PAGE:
Elon Musk, the maverick founder and CEO of the Silicon Valley-headquartered electric car maker Tesla Motors, has had his eyes on China for a while now. Last year, he called the China market a “wild card” in the company’s future.
In January this year, Musk finally decided to put that wild card to test. A week before Chinese New Year, Tesla published a blog titled ‘A Fair Price’, finally announcing the launch of its Model S online design studio in China. The studio will allow customers to design, save and share their Model S, before the actual cars debut in China.
Hidden in the announcement was also a trump card: the company said that the Model S would retail at RMB 734, 000. At this price point, Tesla is retailing the Model S at pretty much the same price it charges its US customers, plus taxes, customs duties and transportation costs. This, the company claimed, is a departure from “standard industry practice”, wherein foreign companies make double the profit per car when they sell in China.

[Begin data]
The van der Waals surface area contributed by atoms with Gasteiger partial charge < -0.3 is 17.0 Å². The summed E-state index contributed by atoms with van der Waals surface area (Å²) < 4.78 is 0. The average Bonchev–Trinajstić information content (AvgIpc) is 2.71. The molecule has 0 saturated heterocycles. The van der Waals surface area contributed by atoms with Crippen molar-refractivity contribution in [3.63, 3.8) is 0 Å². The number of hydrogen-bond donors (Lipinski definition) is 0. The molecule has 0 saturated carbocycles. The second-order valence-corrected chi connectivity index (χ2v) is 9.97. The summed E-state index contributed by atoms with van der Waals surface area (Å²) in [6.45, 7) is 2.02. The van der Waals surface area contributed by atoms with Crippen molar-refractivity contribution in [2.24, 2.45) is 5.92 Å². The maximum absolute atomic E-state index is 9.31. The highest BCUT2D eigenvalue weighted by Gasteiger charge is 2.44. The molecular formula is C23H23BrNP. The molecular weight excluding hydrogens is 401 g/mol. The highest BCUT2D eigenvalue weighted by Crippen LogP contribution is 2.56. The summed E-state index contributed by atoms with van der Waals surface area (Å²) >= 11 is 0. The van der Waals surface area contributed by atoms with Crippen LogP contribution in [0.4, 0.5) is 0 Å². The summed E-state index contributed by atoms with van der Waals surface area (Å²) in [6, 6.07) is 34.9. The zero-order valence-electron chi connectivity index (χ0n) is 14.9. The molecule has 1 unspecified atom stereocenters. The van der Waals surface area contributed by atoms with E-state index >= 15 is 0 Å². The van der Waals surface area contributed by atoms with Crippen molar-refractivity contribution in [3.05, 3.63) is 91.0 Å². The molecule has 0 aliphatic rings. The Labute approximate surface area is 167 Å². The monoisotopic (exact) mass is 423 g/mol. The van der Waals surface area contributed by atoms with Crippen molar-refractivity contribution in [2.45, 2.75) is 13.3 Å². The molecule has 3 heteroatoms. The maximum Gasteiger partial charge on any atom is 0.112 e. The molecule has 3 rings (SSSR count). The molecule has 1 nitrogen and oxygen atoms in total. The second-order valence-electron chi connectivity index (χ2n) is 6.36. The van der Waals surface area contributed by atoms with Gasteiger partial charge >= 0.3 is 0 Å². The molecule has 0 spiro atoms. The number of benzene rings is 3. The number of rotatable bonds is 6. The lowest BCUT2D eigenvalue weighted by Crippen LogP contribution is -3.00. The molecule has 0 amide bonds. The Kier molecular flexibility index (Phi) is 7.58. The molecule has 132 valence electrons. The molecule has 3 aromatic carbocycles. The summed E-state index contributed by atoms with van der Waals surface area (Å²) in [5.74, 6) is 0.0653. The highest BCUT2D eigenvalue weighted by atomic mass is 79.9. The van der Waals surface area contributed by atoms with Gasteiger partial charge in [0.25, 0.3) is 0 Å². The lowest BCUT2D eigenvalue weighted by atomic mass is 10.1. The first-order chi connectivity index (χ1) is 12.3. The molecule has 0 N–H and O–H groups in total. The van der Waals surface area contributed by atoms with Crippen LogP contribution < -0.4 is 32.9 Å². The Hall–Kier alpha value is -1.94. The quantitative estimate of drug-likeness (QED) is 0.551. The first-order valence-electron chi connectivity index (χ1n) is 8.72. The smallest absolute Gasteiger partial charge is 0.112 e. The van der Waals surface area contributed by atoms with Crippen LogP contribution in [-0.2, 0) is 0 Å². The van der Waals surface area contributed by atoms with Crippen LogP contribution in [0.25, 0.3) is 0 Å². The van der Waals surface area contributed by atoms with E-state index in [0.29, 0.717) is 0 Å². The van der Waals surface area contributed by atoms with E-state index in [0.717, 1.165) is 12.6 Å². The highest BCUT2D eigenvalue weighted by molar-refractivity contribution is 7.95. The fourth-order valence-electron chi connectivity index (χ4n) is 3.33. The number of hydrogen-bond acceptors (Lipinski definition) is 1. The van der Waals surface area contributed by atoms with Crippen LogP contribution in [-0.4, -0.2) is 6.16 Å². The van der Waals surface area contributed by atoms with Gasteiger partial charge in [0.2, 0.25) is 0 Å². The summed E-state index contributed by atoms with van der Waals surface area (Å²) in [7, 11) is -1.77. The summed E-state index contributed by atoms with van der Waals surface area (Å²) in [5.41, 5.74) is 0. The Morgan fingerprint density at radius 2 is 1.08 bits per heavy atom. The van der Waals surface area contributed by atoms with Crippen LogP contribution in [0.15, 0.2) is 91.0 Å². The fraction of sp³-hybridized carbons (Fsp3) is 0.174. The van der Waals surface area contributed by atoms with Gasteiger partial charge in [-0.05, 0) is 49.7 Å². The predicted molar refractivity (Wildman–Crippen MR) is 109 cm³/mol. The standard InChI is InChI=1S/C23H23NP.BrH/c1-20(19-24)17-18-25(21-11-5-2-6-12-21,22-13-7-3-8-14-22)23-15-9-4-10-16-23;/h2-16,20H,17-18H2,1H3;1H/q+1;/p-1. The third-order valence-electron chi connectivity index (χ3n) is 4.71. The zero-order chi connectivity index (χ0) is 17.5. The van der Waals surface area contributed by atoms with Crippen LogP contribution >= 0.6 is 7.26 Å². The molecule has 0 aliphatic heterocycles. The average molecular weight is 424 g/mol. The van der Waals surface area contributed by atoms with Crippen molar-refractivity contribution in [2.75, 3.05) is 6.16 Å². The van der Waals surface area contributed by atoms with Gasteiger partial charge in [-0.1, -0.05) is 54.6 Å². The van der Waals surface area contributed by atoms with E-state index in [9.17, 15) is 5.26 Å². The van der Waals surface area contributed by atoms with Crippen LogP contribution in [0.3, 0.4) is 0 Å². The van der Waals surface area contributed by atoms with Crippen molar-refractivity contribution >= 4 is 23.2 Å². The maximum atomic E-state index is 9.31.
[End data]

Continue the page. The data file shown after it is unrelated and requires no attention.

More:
Analysts were surprised. In an interview with Bloomberg, Musk said, “They’re basically calling us huge idiots for not ripping off customers in China. I don’t think ripping off customers is a good long-term strategy.”
The blog set Chinese social media abuzz. Of the 80, 000 votes received in a reader survey on QQ.com, a popular microblogging site, 90% supported Tesla’s move. According to a Reuters report, a day after the blog was published, social media posts mentioning the Chinese name for “Tesla” jumped over seven-fold to 3, 502, most in favor of its pricing strategy.
Tesla is betting big on China. The auto maker plans to open 10-12 stores in China this year, including its flagship store in Beijing. Tesla is hoping that China would account for one-third of its growth this year, with Model S sales coming at par with that of US next year itself. As Musk said in the Bloomberg interview, “It’s not my firm prediction—it’s more like a low-fidelity guess.”
Low-fidelity guess or not, it does seem like a formidable target considering that Tesla is hoping to sell about 48, 000 cars globally this year, with the US accounting for 40% of it.
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